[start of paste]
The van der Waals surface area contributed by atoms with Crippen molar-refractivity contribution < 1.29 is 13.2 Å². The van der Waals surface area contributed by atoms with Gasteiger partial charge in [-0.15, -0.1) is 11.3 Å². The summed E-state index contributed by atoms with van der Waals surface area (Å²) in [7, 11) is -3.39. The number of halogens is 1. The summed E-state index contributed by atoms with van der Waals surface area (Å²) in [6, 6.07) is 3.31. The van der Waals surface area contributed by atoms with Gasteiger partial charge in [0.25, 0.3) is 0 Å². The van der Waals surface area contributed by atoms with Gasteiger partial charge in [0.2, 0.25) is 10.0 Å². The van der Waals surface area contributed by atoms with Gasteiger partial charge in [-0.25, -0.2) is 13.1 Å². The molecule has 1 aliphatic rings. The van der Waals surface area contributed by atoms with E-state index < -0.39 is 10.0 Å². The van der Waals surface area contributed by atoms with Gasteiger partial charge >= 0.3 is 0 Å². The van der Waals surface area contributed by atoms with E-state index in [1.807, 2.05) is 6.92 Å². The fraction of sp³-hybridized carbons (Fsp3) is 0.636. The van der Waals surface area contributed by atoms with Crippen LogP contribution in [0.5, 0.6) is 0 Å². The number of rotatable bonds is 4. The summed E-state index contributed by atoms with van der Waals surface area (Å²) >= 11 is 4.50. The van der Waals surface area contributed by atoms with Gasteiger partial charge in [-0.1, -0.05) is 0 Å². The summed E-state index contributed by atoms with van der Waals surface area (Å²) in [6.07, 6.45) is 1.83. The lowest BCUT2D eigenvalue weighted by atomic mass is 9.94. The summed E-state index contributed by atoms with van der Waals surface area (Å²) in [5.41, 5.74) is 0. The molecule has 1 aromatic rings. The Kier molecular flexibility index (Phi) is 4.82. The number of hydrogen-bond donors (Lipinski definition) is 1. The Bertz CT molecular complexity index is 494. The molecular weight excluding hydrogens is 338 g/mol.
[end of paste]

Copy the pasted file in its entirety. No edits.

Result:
The van der Waals surface area contributed by atoms with Crippen molar-refractivity contribution < 1.29 is 13.2 Å². The van der Waals surface area contributed by atoms with Gasteiger partial charge in [-0.15, -0.1) is 11.3 Å². The summed E-state index contributed by atoms with van der Waals surface area (Å²) in [7, 11) is -3.39. The number of halogens is 1. The summed E-state index contributed by atoms with van der Waals surface area (Å²) in [6, 6.07) is 3.31. The van der Waals surface area contributed by atoms with Gasteiger partial charge in [0.25, 0.3) is 0 Å². The van der Waals surface area contributed by atoms with Gasteiger partial charge in [0.2, 0.25) is 10.0 Å². The van der Waals surface area contributed by atoms with Gasteiger partial charge in [-0.25, -0.2) is 13.1 Å². The molecule has 1 aliphatic rings. The van der Waals surface area contributed by atoms with E-state index < -0.39 is 10.0 Å². The van der Waals surface area contributed by atoms with Gasteiger partial charge >= 0.3 is 0 Å². The van der Waals surface area contributed by atoms with E-state index in [1.807, 2.05) is 6.92 Å². The fraction of sp³-hybridized carbons (Fsp3) is 0.636. The van der Waals surface area contributed by atoms with Crippen LogP contribution in [0.5, 0.6) is 0 Å². The number of rotatable bonds is 4. The summed E-state index contributed by atoms with van der Waals surface area (Å²) >= 11 is 4.50. The van der Waals surface area contributed by atoms with Gasteiger partial charge in [-0.1, -0.05) is 0 Å². The summed E-state index contributed by atoms with van der Waals surface area (Å²) in [6.07, 6.45) is 1.83. The lowest BCUT2D eigenvalue weighted by atomic mass is 9.94. The summed E-state index contributed by atoms with van der Waals surface area (Å²) in [5.41, 5.74) is 0. The molecule has 1 aromatic rings. The Kier molecular flexibility index (Phi) is 4.82. The number of hydrogen-bond donors (Lipinski definition) is 1. The Bertz CT molecular complexity index is 494. The molecular weight excluding hydrogens is 338 g/mol.